Directed by Steven Soderbergh — Screenplay by David Koepp.
Steven Soderbergh’s Kimi takes place around the time of the COVID-19 pandemic, at which point our protagonist (Angela Childs, played by Zoë Kravitz), an agoraphobic tech worker, is struggling to even set foot outside of her apartment door. However, while reviewing the data stream of the titular virtual assistant Kimi (a la Alexa or Siri), Angela discovers evidence of what may have been a violent crime. But to get the evidence to the proper authorities she realizes that she will have to go outside. What she doesn’t know is that by reporting the recording to her company’s higher-ups she has effectively put a target on her back.
In this edition of my monthly movie and television catch-up article series titled ‘Additional Bite-Sized Reviews,’ I give my thoughts on the second season of the major Apple TV+ series The Morning Show, but I have also taken a look back at Steven Soderbergh’s latest film. And then, at the end of the article, I will finally reveal what my thoughts are on the sequel to A Quiet Place.
In honor of Thomas Vinterberg’s extremely moving acceptance speech last night, allow me to open with a reference to arguably his most famous film. There is a moment in Thomas Vinterberg’s Cannes Awards-winning Dogme-film Festen (international title: The Celebration), where the main character Christian (played by Ulrich Thomsen) asks his father, whose birthday is being celebrated, what speech he would like Christian to read for him — the green speech or the yellow speech? His father chooses the ‘green’ speech, and, as a result, the events of the unforgettable film take place. Sometimes a single decision can change everything. And, in the case of the 93rd Academy Awards’ ceremony, a decision was made that ultimately destroyed an otherwise decent ceremony.
On March 5th, I wrote an article about the announcement that the 25th Eon-produced James Bond film, NO TIME TO DIE, was postponed to November 2020 to minimize the risk of infection at movie theaters all over the world and to ensure commercial success. Since then, as I predicted, the theatrical releases of several films including, but not limited to, A Quiet Place: Part II, Mulan, The New Mutants, and Fast and Furious 9 have been postponed. Continue reading “Coronavirus Update: Stay Home – Special Features #66”→
The following is a review of Hustlers — Directed by Lorene Scafaria.
Based on Jessica Pressler’s New York magazine article “The Hustlers at Scores,” writer-director Lorene Scafaria’s Hustlers tells the story of how a group of fed-up female strippers drugged and robbed Wall Street money-men when they visited their club. The film stars Constance Wu as Destiny, a woman who strips to support her grandmother and pay off her debts. When she initially struggles to find success at the club she works at, Destiny teams up with the wildly successful, knowledgeable, and experienced stripper, Ramona (played by Jennifer Lopez), a single mother who takes Destiny under her wing — or, under her fur coat, so to speak (which is a reference to one of the most memorable scenes in the film) — and shows her the ropes. When the financial crisis of the late 2000s strikes, they come up with a new risky scheme to fleece potential customers. Continue reading “REVIEW: Hustlers (2019)”→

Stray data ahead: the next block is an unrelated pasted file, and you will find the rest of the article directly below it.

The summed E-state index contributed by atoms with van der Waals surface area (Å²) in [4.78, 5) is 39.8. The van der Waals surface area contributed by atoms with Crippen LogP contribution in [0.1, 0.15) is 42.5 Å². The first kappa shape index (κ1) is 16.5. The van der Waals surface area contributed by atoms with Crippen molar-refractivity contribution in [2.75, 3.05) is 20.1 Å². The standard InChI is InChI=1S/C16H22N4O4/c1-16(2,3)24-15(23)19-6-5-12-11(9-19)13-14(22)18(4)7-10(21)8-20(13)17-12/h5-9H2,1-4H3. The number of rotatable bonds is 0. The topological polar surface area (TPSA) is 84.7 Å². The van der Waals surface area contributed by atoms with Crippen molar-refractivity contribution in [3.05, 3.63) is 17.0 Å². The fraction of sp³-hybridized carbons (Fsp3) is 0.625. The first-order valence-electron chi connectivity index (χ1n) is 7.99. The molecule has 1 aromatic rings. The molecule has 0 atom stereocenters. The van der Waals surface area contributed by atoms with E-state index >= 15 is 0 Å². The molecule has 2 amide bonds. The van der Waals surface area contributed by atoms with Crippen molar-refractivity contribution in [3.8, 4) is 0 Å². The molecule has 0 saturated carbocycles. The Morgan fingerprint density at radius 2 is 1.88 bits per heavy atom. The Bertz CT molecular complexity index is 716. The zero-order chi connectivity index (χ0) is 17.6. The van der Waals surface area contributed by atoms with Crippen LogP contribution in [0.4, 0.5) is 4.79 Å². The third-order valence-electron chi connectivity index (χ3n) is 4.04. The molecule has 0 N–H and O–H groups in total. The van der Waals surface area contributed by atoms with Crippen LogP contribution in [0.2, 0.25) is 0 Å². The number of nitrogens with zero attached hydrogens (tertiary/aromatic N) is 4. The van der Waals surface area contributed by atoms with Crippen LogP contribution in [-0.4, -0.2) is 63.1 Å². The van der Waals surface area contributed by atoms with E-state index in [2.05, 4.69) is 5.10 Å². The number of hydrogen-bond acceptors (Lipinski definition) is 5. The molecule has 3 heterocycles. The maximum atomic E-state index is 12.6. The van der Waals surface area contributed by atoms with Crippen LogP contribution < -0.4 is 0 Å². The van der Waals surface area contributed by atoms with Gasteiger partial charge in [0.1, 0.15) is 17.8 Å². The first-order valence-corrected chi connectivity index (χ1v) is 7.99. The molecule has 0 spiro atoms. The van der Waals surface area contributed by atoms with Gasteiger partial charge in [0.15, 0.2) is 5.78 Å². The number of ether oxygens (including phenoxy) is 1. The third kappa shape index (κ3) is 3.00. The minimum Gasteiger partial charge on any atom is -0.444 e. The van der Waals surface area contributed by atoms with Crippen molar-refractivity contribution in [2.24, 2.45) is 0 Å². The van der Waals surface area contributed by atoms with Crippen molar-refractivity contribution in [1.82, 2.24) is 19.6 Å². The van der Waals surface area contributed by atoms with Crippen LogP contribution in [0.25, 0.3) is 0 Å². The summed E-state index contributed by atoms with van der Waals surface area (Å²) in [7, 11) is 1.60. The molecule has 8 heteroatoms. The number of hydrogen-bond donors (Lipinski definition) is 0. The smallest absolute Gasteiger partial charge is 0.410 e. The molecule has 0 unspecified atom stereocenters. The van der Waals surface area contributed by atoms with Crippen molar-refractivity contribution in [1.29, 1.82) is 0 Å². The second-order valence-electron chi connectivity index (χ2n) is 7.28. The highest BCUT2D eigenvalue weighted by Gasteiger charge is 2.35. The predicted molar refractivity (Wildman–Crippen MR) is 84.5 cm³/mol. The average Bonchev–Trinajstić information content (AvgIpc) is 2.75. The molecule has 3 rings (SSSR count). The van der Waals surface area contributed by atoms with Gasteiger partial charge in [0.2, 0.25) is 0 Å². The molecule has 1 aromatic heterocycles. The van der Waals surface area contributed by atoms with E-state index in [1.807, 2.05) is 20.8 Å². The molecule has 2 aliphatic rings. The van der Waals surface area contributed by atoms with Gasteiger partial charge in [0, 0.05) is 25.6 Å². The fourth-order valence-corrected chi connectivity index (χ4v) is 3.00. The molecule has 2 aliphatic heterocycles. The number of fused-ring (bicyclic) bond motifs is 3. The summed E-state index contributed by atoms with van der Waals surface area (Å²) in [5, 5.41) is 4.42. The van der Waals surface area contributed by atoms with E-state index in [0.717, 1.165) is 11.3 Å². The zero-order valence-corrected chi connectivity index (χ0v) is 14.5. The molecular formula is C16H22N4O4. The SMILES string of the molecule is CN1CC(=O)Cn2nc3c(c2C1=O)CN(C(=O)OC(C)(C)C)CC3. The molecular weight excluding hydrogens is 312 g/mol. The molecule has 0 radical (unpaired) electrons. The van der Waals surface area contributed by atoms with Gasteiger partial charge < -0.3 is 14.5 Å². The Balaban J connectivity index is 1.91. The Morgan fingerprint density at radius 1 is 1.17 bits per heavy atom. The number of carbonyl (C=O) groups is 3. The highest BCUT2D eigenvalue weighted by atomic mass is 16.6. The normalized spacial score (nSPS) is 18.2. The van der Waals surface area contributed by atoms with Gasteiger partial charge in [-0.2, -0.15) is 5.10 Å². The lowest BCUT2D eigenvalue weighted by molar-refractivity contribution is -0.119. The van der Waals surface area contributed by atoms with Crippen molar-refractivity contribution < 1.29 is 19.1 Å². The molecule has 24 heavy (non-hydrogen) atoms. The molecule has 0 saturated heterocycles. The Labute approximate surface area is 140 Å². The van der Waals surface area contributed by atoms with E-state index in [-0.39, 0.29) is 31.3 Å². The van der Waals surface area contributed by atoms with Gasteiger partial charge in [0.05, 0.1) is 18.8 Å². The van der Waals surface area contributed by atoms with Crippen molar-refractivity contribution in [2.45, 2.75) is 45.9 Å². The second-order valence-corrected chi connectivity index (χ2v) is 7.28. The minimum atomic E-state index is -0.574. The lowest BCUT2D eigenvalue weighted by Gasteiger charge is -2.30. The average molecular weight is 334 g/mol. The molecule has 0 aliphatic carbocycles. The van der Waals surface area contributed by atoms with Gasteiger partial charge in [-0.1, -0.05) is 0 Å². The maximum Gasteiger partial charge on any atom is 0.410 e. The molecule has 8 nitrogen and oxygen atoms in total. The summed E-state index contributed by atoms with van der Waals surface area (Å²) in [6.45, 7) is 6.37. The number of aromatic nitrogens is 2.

The following is a review of The Laundromat — Directed by Steven Soderbergh.
Earlier this year, Palme d’Or-winning director Steven Soderbergh’s first Netflix film High Flying Bird was released on Netflix. It, a great film about the intersection of sports and business, is still one of the best surprises of the year. The Laundromat, Soderbergh’s second Netflix feature film, was a film that I was looking forward to, for quite some time, due to the director and the cast. Based on the premise, the filmmaker, and the cast, I thought this was going to be one of the most interesting films of the year. Unfortunately, The Laundromat, a playful but tired biographical drama, is interesting for all the wrong reasons. Continue reading “REVIEW: The Laundromat (2019)”→
The following is a review of High Flying Bird — Directed by Steven Soderbergh.
Acclaimed filmmaker Steven Soderbergh rose to directorial stardom with Erin Brockovich and his Ocean’s-heist trilogy. In 2018, Soderbergh’s low-budget thriller Unsane was released to strong critical reception. What made that film so interesting was the fact that the entirety of the film was shot on iPhone 7 Plus cameras. Now, in 2019, Netflix has given Soderbergh a worldwide audience for his second iPhone-film High Flying Bird, a sports drama centered around an NBA lockout. Continue reading “REVIEW: High Flying Bird (2019)”→
2016 is almost over, and I really can’t believe it. It feels like the summer movie season just ended, but here we are at the end of the year. That also means that we need to start looking forward to some of the films that are released next year. I, obviously, don’t know if any or all of these will be good, or even great, but with this list I’m trying to point out which films I’m super excited for. Continue reading “My 17 Most Anticipated Films of 2017”→